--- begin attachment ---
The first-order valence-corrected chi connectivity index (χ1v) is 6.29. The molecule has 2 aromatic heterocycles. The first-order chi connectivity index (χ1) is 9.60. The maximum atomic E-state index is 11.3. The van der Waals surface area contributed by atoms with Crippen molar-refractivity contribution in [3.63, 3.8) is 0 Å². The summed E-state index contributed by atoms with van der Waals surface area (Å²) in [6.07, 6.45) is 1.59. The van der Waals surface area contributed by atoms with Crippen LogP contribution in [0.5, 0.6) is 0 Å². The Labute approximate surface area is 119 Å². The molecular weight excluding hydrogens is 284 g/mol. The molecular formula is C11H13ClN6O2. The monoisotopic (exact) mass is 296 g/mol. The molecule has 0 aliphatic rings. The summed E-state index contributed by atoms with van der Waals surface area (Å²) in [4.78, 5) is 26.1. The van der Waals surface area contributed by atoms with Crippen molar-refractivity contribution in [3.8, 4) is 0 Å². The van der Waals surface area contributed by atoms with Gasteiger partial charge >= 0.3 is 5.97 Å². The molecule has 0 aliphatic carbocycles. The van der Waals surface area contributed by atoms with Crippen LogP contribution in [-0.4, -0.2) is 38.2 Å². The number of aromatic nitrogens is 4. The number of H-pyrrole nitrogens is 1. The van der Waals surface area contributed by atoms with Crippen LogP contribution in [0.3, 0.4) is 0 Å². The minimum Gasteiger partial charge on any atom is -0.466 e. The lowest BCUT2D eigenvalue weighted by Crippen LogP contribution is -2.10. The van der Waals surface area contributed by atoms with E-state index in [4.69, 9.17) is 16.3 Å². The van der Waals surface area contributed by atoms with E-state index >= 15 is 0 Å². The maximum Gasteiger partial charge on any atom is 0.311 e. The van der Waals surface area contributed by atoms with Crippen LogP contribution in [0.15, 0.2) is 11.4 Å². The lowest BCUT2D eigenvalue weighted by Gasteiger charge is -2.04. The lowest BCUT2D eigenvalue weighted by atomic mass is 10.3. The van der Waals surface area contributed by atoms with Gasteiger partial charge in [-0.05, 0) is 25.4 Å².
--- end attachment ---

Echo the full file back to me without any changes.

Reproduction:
The first-order valence-corrected chi connectivity index (χ1v) is 6.29. The molecule has 2 aromatic heterocycles. The first-order chi connectivity index (χ1) is 9.60. The maximum atomic E-state index is 11.3. The van der Waals surface area contributed by atoms with Crippen molar-refractivity contribution in [3.63, 3.8) is 0 Å². The summed E-state index contributed by atoms with van der Waals surface area (Å²) in [6.07, 6.45) is 1.59. The van der Waals surface area contributed by atoms with Crippen LogP contribution in [0.5, 0.6) is 0 Å². The Labute approximate surface area is 119 Å². The molecular weight excluding hydrogens is 284 g/mol. The molecular formula is C11H13ClN6O2. The monoisotopic (exact) mass is 296 g/mol. The molecule has 0 aliphatic rings. The summed E-state index contributed by atoms with van der Waals surface area (Å²) in [4.78, 5) is 26.1. The van der Waals surface area contributed by atoms with Crippen molar-refractivity contribution in [3.8, 4) is 0 Å². The van der Waals surface area contributed by atoms with Gasteiger partial charge >= 0.3 is 5.97 Å². The molecule has 0 aliphatic carbocycles. The van der Waals surface area contributed by atoms with Crippen LogP contribution in [-0.4, -0.2) is 38.2 Å². The number of aromatic nitrogens is 4. The number of H-pyrrole nitrogens is 1. The van der Waals surface area contributed by atoms with Crippen LogP contribution in [0.3, 0.4) is 0 Å². The minimum Gasteiger partial charge on any atom is -0.466 e. The lowest BCUT2D eigenvalue weighted by Crippen LogP contribution is -2.10. The van der Waals surface area contributed by atoms with E-state index in [4.69, 9.17) is 16.3 Å². The van der Waals surface area contributed by atoms with E-state index >= 15 is 0 Å². The maximum Gasteiger partial charge on any atom is 0.311 e. The van der Waals surface area contributed by atoms with Crippen LogP contribution in [0.15, 0.2) is 11.4 Å². The lowest BCUT2D eigenvalue weighted by Gasteiger charge is -2.04. The lowest BCUT2D eigenvalue weighted by atomic mass is 10.3. The van der Waals surface area contributed by atoms with Gasteiger partial charge in [-0.05, 0) is 25.4 Å².